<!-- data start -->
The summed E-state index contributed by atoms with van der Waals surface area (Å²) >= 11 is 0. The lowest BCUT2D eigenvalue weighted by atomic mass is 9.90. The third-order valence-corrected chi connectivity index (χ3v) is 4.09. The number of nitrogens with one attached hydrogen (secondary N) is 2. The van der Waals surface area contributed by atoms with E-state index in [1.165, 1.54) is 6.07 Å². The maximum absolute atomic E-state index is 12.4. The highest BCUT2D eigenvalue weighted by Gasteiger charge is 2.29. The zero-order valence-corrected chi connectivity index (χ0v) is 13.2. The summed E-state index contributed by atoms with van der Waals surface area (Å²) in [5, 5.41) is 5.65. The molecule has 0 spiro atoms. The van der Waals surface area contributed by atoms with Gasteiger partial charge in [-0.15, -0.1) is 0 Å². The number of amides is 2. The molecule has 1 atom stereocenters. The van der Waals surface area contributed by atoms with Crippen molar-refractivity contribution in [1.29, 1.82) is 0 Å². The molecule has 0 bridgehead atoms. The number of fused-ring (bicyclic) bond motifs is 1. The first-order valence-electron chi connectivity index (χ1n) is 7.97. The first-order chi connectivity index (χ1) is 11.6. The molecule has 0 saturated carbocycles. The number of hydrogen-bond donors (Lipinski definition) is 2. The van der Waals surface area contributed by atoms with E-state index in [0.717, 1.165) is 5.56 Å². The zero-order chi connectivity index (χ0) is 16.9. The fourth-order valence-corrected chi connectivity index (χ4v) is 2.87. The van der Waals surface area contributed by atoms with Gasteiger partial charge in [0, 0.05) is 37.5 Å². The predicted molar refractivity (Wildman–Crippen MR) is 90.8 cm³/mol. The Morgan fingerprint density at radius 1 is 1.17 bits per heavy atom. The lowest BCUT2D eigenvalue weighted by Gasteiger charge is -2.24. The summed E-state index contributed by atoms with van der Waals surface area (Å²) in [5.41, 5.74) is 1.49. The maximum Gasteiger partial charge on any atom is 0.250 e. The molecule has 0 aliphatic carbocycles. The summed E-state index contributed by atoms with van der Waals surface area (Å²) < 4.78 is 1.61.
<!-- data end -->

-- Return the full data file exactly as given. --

The summed E-state index contributed by atoms with van der Waals surface area (Å²) >= 11 is 0. The lowest BCUT2D eigenvalue weighted by atomic mass is 9.90. The third-order valence-corrected chi connectivity index (χ3v) is 4.09. The number of nitrogens with one attached hydrogen (secondary N) is 2. The van der Waals surface area contributed by atoms with E-state index in [1.165, 1.54) is 6.07 Å². The maximum absolute atomic E-state index is 12.4. The highest BCUT2D eigenvalue weighted by Gasteiger charge is 2.29. The zero-order valence-corrected chi connectivity index (χ0v) is 13.2. The summed E-state index contributed by atoms with van der Waals surface area (Å²) in [5, 5.41) is 5.65. The molecule has 0 spiro atoms. The van der Waals surface area contributed by atoms with Gasteiger partial charge in [-0.15, -0.1) is 0 Å². The number of amides is 2. The molecule has 1 atom stereocenters. The van der Waals surface area contributed by atoms with Crippen molar-refractivity contribution in [1.29, 1.82) is 0 Å². The molecule has 0 bridgehead atoms. The number of fused-ring (bicyclic) bond motifs is 1. The first-order valence-electron chi connectivity index (χ1n) is 7.97. The first-order chi connectivity index (χ1) is 11.6. The molecule has 0 saturated carbocycles. The number of hydrogen-bond donors (Lipinski definition) is 2. The van der Waals surface area contributed by atoms with E-state index in [0.717, 1.165) is 5.56 Å². The zero-order chi connectivity index (χ0) is 16.9. The fourth-order valence-corrected chi connectivity index (χ4v) is 2.87. The van der Waals surface area contributed by atoms with Gasteiger partial charge in [0, 0.05) is 37.5 Å². The predicted molar refractivity (Wildman–Crippen MR) is 90.8 cm³/mol. The Morgan fingerprint density at radius 1 is 1.17 bits per heavy atom. The lowest BCUT2D eigenvalue weighted by Gasteiger charge is -2.24. The summed E-state index contributed by atoms with van der Waals surface area (Å²) in [5.41, 5.74) is 1.49. The maximum Gasteiger partial charge on any atom is 0.250 e. The molecule has 0 aliphatic carbocycles. The summed E-state index contributed by atoms with van der Waals surface area (Å²) < 4.78 is 1.61.